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A CurtainUp Review
A Doll's House
By Amanda Cooper
If you are looking for a straightforward incarnation, you're not going to find it in this production. The female characters are played by tall, strong women. The male characters are all played by small, stately men -- little people who measure under four and a half feet. It makes for a double entendre to watch these big women forced to conform to a small world, with even the house made to fit the men. You see why they psychologically feel a need to have control over these towering women.
The acting of this offbeat production is superb. Maude Mitchell as Nora is incredibly detailed in her movements, yet still manages to give an impromptu vibe in her performance. Mark Povinelli as Torvald has a stage presence multiple times larger than his physical presence. Helene, played at the performance I saw by understudy Margaret Lancaster (both she and the regularly cast Lisa Harris are largely pregnant) is humorously sarcastic as the family's maid. Rounding out the women of the play is Honora Fergusson, playing distraught Kristine with appropriate desperation. Kristopher Medina as Nils Krogstadt, the sneaky banker appropriately slides back and forth from slimy and sorrowful. Rounding out the core cast is Ricardo Gil as Dr. Rank, whose silent suffering is heartwrenching.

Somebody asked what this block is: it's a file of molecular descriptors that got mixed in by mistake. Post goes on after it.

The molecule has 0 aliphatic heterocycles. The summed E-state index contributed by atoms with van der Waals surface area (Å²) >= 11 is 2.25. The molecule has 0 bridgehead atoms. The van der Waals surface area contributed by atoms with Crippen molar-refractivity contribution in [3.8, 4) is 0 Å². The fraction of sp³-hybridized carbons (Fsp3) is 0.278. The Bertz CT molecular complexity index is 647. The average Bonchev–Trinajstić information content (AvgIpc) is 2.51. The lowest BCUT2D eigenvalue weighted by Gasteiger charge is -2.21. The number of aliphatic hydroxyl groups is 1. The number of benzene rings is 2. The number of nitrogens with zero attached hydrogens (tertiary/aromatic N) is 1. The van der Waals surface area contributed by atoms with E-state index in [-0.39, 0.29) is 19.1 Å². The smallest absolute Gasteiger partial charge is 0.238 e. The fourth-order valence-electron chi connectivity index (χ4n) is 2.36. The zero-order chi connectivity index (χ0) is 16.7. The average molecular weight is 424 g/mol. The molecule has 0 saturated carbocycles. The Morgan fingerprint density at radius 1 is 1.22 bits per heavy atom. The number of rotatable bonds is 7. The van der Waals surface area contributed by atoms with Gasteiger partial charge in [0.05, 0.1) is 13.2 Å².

There is no question that except for a few microphone problems the production values of this show are beyond solid. The creative team -- from choreographers to puppeteers to opera singers to props artisans -- has worked long and hard, and it has paid off splendidly . Carefully choreographed moments were sometimes saturated with lights, sound, and drop cloths -- not to mention an impromptu puppet sequence (a Mabou Mines specialty) with an operatic chorus in the background! All beautiful, but I couldn't help but wonder if the goals could not have been reached with a shorter and less complicated evening.
As with much experimental theater the real jewels here are the small moments of surprise which turn out to be the images that linger in the mind. This Dollhouse has its glorious share of these snippets my favorites being when the lovely piano player becomes insulted by the play and when Nora pulls out that first macaroon. In order not to spoil any surprises for you, I'll just mention that there's an unforgettable shocker during her last monologue.
Mendes at the Donmar
At This Theater
Leonard Maltin's 2003 Movie and Video Guide
Ridiculous!The Theatrical Life & Times of Charles Ludlam
Somewhere For Me, a Biography of Richard Rodgers
The New York Times Book of Broadway: On the Aisle for the Unforgettable Plays of the Last Century
6, 500 Comparative Phrases including 800 Shakespearean Metaphors by CurtainUp's editor.
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